Published: Lili’s Song (Hot Metal Bridge)

Hot Metal Bridge is the literary journal of the MFA Program at the University of Pittsburgh. They have published work by Sherman Alexie, Sherrie Flick, Dan Chaon, Ewa Chrusciel, and Rodrigo Toscano, and more.

I am thrilled they accepted ‘Lili’s Song‘ for their 21st issue. As the outgoing Editor-in-Chief, Josh Graber, said in his Letter, “21 feels auspicious, like we’ve reached the drinking age in lit mag years and should pop champagne and get a little crazy.”

Lilima, an Indian-American teenager, is taking a two-week India vacation with her parents during the summer of 2016, before Junior Year. This story is set during the first day of their road trip from Mumbai to Goa.

Pushed by her parents into pre-med — something many teenagers of South Asian origin know only too well — Lili is trying to figure out what she wants, who she wants to be. Her anger has not been able to find expression beyond the usual parent-teenager quarrels and has turned in on itself. At a superficial level, she is upset about dress code, permissions, respect. But her real disappointment is the lack of her parents’ acknowledgment, as she sees it, of her own maturity and capability. They continue to remind her of the child-self that is still inside her. She wants to shake them into an awareness of the new and exciting person she hopes to become. As you might expect, each parent also has a different interpretation of what her “problem” might be, which causes more interesting friction.

The best part of writing this story was reliving a childhood coastal car journey with my own family from Bombay to Goa. Though we did not stop at all the specific places (Alibag, Korlai, Ahmedganj Palace, Ganpatipule, etc.) that Lili and her parents do, the overall raw, breathtaking beauty and diversity of the Konkan coast has stayed with me all these years. Writing about it made me want to do the whole trip again.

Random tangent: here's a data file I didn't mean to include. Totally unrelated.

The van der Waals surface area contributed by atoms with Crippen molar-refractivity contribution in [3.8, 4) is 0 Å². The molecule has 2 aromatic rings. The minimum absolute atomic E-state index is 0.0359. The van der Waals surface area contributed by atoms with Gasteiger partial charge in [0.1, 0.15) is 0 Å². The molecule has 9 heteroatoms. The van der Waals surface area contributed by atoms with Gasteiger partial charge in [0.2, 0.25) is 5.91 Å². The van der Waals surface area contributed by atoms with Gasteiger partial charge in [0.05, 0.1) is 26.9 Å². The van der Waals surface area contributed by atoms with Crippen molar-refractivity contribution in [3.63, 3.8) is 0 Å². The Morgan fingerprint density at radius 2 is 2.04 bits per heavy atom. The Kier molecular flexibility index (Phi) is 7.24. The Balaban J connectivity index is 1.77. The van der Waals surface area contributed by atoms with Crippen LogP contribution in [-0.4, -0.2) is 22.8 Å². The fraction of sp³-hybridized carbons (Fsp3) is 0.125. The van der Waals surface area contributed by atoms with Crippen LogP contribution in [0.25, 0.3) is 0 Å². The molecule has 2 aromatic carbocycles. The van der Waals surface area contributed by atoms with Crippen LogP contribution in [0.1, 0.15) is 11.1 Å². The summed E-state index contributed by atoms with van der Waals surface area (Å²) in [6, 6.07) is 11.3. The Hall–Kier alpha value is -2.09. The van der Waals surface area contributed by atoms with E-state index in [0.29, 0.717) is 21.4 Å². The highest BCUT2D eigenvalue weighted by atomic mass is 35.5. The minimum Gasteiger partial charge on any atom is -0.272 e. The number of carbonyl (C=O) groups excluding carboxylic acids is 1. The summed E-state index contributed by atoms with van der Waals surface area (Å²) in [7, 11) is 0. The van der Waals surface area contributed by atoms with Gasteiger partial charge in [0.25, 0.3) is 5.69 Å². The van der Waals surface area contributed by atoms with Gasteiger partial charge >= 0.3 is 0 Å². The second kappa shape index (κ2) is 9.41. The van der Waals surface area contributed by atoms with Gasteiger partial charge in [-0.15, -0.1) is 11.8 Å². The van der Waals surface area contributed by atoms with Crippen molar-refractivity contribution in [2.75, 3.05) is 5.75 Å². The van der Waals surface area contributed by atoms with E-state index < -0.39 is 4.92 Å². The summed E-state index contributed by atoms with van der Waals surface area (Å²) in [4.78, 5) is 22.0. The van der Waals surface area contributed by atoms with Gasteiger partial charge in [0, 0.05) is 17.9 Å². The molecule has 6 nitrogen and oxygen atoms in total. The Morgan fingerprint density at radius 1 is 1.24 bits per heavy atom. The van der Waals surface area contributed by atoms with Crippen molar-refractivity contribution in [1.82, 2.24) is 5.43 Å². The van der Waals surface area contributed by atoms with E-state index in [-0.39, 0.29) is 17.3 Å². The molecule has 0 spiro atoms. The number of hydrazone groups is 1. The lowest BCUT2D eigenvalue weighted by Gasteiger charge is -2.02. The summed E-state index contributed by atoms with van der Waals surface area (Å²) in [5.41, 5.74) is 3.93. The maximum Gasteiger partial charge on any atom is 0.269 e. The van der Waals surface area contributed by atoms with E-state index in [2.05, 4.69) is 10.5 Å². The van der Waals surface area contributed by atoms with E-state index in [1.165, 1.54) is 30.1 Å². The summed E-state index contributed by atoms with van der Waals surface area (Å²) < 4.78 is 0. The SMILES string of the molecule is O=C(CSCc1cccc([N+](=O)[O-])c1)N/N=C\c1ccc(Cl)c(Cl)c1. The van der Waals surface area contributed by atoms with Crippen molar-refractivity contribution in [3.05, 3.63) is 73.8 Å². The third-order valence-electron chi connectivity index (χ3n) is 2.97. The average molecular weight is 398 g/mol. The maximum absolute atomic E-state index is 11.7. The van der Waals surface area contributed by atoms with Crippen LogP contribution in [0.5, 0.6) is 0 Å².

Their condescension makes Lili turn away. She stares at the weekend tourists herding behind them. A few feet from her, a young couple giggles into a phone camera as a wet breeze blows their clothes flat against their clutching bodies. She reserves her disdain for these self-absorbed pleasure seekers who show no purpose, no ambition, no bravery. That she, too, is presently a part of them makes her loathe the shallowness of such excursions more. The ancient invaders had come with great spirit and audacity, changed landscapes and cultures, and left enduring marks and legacies. They had mattered.

 

All at once, it is so beautiful, so intolerably beautiful—the intense blue-black of the sea, the rippled gold-brown of the sand, the silky mossiness of the rocks, and the solid gray-black of the fort. Her senses awakened, she aches again for some sign, some event that will allow her to finally understand what she is for. As if chasing some invisible target, she charges up to the fort gates.

Lili’s Song‘. Hot Metal Bridge. May 2017.

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